OK, back to RAID5 on north/southbridges. Well, I'm looking forward to see what happens, but if you want decent performance then don't hold your breath. For a start they aren't going to have any decent onboard cache and I can't expect any decent cache algorithms either. Secondly, they aren't ever going to be able to match an Intel XScale CPU witch drive the latest RAID5 controllers from Promise, Areca for XOR etc.

So, where does this leave us? Well, yes we could get some half decent RAID5 with the next NForce chipset. But, it's not going to be in the same league as a dedicated hardware solution, because the dedicated hardware solution is more complex than a north/south bridge.

Now, if NVidia slap a XScale CPU onto their chipsets a la dual core and allow some cache on the m/b, then that would be great. But, I can't see that happening.
March 29, 2006 9:34:27 AM

nVidia run 'nvraidservice.exe' for 'RAID-5' on nForce 4 boards.

If you have a decent dual/quad-core system, and using 'onboard RAID-5' then the XOR calculations are just passed to idle CPUs. Unless it is like an Adaptec RAID-5 onboard with a dedicated XOR processor and RAM.

With enough RAM for the OS (Write-Back) Disk Cache write performance won't be that slow, as 1 GB of writes could be write-back cached by the OS. Then a say 2 GHz core can work its 'XOR magic'. It'll still be a hell'uv'alot faster than a single drive. :p 

RAID-5 is best with 4 or more HDDs, but starts to excel at 6 HDDs. It'll work with 3 HDDs though, just performance with 3 isn't that great.
At 8+ HDDs consider moving to RAID-6 in case two HDDs fail at once. :p 

On my system, which has being online for 12.75 CPU hours (3 hours 12 min) currently, the 'nvraidservice.exe' has registered 0:00:00 CPU usage. As in 'under 1 sec of CPU time' over 3+ hours of use.

For reference:

- Valves 'Steam.exe' has registered 7 sec CPU time and done nothing really in comparison. :p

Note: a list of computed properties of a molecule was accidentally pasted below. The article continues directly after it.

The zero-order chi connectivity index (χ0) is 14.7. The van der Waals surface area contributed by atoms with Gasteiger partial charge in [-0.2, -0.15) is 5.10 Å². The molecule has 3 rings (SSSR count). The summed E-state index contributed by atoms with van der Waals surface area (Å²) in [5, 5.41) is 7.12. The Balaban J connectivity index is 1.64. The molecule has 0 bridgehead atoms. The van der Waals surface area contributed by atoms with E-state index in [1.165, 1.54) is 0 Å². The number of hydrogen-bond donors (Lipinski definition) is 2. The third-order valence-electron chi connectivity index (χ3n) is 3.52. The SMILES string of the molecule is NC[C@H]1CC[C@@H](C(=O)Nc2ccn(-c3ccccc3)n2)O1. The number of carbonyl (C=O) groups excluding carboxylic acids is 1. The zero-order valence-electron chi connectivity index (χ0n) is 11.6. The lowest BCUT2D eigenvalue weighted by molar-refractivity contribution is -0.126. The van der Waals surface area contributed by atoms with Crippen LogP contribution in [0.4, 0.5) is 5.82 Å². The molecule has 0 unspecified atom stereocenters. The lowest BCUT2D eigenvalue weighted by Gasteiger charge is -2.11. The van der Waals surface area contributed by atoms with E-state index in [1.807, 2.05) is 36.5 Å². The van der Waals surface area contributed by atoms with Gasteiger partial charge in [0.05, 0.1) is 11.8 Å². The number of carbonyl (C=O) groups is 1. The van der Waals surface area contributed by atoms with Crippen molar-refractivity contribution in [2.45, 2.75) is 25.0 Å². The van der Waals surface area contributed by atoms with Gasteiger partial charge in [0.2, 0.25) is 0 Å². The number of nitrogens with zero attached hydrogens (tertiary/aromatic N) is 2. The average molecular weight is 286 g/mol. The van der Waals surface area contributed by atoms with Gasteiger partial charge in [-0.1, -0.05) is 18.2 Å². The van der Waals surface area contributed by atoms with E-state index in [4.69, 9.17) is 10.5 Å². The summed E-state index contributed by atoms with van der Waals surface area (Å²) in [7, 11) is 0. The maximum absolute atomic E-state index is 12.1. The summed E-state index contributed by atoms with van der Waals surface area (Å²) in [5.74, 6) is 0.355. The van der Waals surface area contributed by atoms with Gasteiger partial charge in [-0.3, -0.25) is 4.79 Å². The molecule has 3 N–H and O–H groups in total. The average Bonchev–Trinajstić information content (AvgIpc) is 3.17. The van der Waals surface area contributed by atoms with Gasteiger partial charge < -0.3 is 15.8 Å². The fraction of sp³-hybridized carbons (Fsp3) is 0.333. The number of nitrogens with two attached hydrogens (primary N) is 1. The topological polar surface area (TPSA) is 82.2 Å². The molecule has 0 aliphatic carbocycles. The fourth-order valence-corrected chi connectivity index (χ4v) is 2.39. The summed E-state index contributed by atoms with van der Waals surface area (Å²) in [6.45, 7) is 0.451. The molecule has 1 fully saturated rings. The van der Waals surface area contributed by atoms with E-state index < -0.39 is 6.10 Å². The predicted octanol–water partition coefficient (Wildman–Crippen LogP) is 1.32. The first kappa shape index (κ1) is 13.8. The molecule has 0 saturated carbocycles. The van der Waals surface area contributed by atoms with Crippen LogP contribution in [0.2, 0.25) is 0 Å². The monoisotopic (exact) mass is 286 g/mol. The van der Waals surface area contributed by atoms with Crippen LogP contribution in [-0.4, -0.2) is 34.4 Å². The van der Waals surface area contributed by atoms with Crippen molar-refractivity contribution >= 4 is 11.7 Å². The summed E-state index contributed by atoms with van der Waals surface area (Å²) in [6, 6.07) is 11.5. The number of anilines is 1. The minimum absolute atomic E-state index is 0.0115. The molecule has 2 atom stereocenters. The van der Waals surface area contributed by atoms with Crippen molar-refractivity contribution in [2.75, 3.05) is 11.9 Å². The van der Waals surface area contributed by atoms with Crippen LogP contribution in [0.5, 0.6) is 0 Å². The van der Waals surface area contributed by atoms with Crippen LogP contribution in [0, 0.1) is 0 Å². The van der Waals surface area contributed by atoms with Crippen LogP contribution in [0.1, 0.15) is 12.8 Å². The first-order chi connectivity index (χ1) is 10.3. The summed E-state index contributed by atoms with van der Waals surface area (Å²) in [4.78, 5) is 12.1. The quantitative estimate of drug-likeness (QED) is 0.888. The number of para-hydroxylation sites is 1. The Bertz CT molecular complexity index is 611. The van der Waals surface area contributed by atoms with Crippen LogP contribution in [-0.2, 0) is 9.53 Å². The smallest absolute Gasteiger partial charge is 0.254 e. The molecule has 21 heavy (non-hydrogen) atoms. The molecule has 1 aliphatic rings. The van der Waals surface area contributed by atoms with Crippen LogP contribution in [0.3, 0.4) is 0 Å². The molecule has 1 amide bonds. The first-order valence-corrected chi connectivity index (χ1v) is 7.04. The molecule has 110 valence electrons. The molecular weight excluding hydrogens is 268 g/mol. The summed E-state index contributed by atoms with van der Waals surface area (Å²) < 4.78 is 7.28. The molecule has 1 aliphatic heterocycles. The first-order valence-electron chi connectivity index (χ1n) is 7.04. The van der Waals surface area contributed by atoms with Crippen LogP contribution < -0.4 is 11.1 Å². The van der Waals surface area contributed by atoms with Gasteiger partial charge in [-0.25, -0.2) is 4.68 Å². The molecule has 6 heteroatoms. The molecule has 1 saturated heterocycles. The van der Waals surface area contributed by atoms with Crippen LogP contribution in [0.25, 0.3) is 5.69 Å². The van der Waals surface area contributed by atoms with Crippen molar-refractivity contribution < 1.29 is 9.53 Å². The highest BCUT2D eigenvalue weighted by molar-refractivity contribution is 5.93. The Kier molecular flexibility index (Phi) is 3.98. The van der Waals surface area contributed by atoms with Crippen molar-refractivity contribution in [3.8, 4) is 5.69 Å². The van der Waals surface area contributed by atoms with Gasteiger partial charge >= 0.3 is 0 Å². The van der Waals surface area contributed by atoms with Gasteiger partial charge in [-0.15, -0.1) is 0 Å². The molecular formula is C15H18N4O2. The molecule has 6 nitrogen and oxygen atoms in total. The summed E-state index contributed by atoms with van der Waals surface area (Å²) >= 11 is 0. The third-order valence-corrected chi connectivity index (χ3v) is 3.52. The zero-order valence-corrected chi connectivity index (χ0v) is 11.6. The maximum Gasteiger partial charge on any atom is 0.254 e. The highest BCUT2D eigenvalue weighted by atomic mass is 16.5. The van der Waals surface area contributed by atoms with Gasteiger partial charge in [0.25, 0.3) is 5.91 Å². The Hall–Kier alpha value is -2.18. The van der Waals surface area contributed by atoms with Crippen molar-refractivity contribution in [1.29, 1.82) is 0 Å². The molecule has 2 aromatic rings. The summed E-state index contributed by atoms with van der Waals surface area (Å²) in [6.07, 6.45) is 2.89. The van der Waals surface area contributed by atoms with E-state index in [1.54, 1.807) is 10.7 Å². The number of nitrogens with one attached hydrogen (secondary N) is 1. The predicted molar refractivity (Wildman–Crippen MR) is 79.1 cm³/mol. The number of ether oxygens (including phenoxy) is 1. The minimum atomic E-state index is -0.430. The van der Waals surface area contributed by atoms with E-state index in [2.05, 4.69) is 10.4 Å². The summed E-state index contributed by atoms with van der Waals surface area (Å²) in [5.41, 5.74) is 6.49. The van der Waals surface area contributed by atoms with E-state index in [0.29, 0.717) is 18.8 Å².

(Just sitting idle, checking for updates, authenticating, and loading their basic GUI into memory).

- Firefox has registered 0:02:00 just now, 2 min of CPU time.

As you can see 'nvraidservice.exe' is not 'anywhere near as bad, esp for the price, as people claim it is.

Do remember that over 80% of HDD I/O is reads, and not writes, so XOR overheads do not come into play (with just reads). Loading games is 'reads' btw.

If you are looking to save cash and want RAID-5 features, then yes, it is a very smart thing to do having RAID XOR performed by the processor(s) core(s) that spend 95% of their time idle anyway. :p 
March 29, 2006 9:48:27 AM

Quote:
nVidia run 'nvraidservice.exe' for 'RAID-5' on nForce 4 boards.

If you have a decent dual/quad-core system, and using 'onboard RAID-5' then the XOR calculations are just passed to idle CPUs. Unless it is like an Adaptec RAID-5 onboard with a dedicated XOR processor and RAM.

With enough RAM for the OS (Write-Back) Disk Cache write performance won't be that slow, as 1 GB of writes could be write-back cached by the OS. Then a say 2 GHz core can work its 'XOR magic'. It'll still be a hell'uv'alot faster than a single drive. :p 

RAID-5 is best with 4 or more HDDs, but starts to excel at 6 HDDs. It'll work with 3 HDDs though, just performance with 3 isn't that great.
At 8+ HDDs consider moving to RAID-6 in case two HDDs fail at once. :p 

On my system, which has being online for 12.75 CPU hours (3 hours 12 min) currently, the 'nvraidservice.exe' has registered 0:00:00 CPU usage. As in 'under 1 sec of CPU time' over 3+ hours of use.

For reference:

- Valves 'Steam.exe' has registered 7 sec CPU time and done nothing really in comparison. :p 
(Just sitting idle, checking for updates, authenticating, and loading their basic GUI into memory).